During the pre-colonial times, the Agikuyu concentrated on arbitration between warring parties more than other forms of conflict resolution. According to studies, the disputants always brought the case to the elders, who then act as the mediators.
The hearing of the case was always public and open, and many young warriors who wanted to learn conflict resolution skills would join to learn how it works. However, the determination of judgment was carried out by the elders and excluded anyone who was directly or indirectly involved in the case.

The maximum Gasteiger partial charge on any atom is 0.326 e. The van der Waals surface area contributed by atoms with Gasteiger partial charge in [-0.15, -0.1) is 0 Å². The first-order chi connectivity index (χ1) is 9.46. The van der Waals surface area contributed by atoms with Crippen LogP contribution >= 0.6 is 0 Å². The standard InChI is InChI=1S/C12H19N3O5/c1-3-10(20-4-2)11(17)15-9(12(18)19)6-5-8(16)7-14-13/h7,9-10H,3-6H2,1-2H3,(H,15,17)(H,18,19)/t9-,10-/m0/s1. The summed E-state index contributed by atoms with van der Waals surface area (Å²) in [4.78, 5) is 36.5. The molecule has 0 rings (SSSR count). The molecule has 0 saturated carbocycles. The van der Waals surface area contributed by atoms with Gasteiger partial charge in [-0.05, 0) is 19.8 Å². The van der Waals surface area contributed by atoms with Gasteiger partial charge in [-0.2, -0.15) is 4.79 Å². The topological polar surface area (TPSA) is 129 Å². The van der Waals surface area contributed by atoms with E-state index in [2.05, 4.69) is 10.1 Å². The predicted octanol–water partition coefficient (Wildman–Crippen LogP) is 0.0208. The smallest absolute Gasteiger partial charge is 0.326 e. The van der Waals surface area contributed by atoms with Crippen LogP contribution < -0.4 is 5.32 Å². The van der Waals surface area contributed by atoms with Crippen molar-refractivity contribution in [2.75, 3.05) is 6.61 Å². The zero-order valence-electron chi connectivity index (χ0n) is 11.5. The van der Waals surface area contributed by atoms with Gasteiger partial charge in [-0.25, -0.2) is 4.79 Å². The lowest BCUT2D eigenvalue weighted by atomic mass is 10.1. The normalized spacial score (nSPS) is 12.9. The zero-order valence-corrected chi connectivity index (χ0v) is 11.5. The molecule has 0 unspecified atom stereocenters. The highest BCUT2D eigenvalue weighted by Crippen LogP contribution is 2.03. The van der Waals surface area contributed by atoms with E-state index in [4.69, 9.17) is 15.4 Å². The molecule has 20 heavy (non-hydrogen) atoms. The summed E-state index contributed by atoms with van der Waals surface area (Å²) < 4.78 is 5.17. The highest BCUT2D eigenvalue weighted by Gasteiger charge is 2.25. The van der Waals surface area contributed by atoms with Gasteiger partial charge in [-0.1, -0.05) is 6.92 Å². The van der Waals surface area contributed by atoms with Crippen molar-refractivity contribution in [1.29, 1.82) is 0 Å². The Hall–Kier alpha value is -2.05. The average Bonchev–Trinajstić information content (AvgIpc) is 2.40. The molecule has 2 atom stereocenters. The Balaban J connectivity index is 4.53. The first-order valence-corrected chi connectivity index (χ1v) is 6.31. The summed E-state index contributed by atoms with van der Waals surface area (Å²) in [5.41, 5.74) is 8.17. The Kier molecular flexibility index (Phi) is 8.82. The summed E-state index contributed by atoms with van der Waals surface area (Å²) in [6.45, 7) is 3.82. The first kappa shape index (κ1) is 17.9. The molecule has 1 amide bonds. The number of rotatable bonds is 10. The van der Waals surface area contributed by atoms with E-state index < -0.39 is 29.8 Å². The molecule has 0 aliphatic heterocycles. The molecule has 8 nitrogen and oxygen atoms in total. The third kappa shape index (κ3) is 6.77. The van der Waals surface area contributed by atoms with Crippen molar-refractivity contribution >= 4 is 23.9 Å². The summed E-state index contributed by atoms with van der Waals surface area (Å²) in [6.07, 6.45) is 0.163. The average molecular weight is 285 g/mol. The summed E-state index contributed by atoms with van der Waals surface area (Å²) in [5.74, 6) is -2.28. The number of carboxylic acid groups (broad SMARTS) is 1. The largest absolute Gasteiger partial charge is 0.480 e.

The disputants were required to each provide a goat as court fees. The goat would be slaughtered and eaten as the elders passed judgement.
Although most of the cases were resolved through compensation to the aggrieved party, habitual offenders whose crimes were serious were publicly put to death. The Agikuyu carried out executions in different ways including tying dried banana leaves around the offender’s body then setting it on fire, rolling the offender in a bee-hive from a hill down the river to drown and stoning. In all these cases, the offender’s close relatives are required to start the process.